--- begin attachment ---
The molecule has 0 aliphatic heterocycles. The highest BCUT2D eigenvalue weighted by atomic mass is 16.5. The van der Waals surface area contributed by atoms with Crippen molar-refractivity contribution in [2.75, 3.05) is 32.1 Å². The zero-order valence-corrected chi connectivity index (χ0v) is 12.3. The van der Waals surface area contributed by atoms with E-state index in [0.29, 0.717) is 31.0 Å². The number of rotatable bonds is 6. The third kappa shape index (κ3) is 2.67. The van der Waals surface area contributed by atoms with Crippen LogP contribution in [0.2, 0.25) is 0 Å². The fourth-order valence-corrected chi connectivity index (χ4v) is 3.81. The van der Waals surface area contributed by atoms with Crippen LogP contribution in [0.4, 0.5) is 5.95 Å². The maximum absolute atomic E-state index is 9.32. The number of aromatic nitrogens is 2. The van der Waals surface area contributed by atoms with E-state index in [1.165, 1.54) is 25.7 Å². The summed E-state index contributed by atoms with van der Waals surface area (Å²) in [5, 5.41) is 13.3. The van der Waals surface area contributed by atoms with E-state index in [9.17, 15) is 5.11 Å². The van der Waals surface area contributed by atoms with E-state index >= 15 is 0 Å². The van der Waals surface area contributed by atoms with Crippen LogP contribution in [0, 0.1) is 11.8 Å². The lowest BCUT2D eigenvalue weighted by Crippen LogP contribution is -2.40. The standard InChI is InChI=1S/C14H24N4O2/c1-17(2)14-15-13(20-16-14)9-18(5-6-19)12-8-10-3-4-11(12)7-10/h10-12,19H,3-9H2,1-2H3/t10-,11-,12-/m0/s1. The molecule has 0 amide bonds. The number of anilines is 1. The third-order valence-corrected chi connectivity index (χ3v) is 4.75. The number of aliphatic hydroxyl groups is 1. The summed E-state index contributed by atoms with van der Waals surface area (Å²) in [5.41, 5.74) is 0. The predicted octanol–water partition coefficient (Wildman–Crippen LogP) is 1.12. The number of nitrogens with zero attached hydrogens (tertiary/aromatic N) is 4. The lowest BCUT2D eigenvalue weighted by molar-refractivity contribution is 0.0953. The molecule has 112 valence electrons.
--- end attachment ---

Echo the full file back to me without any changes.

The molecule has 0 aliphatic heterocycles. The highest BCUT2D eigenvalue weighted by atomic mass is 16.5. The van der Waals surface area contributed by atoms with Crippen molar-refractivity contribution in [2.75, 3.05) is 32.1 Å². The zero-order valence-corrected chi connectivity index (χ0v) is 12.3. The van der Waals surface area contributed by atoms with E-state index in [0.29, 0.717) is 31.0 Å². The number of rotatable bonds is 6. The third kappa shape index (κ3) is 2.67. The van der Waals surface area contributed by atoms with Crippen LogP contribution in [0.2, 0.25) is 0 Å². The fourth-order valence-corrected chi connectivity index (χ4v) is 3.81. The van der Waals surface area contributed by atoms with Crippen LogP contribution in [0.4, 0.5) is 5.95 Å². The maximum absolute atomic E-state index is 9.32. The number of aromatic nitrogens is 2. The van der Waals surface area contributed by atoms with E-state index in [1.165, 1.54) is 25.7 Å². The summed E-state index contributed by atoms with van der Waals surface area (Å²) in [5, 5.41) is 13.3. The van der Waals surface area contributed by atoms with E-state index in [9.17, 15) is 5.11 Å². The van der Waals surface area contributed by atoms with E-state index >= 15 is 0 Å². The van der Waals surface area contributed by atoms with Crippen LogP contribution in [0, 0.1) is 11.8 Å². The lowest BCUT2D eigenvalue weighted by Crippen LogP contribution is -2.40. The standard InChI is InChI=1S/C14H24N4O2/c1-17(2)14-15-13(20-16-14)9-18(5-6-19)12-8-10-3-4-11(12)7-10/h10-12,19H,3-9H2,1-2H3/t10-,11-,12-/m0/s1. The molecule has 0 amide bonds. The number of anilines is 1. The third-order valence-corrected chi connectivity index (χ3v) is 4.75. The number of aliphatic hydroxyl groups is 1. The summed E-state index contributed by atoms with van der Waals surface area (Å²) in [5.41, 5.74) is 0. The predicted octanol–water partition coefficient (Wildman–Crippen LogP) is 1.12. The number of nitrogens with zero attached hydrogens (tertiary/aromatic N) is 4. The lowest BCUT2D eigenvalue weighted by molar-refractivity contribution is 0.0953. The molecule has 112 valence electrons.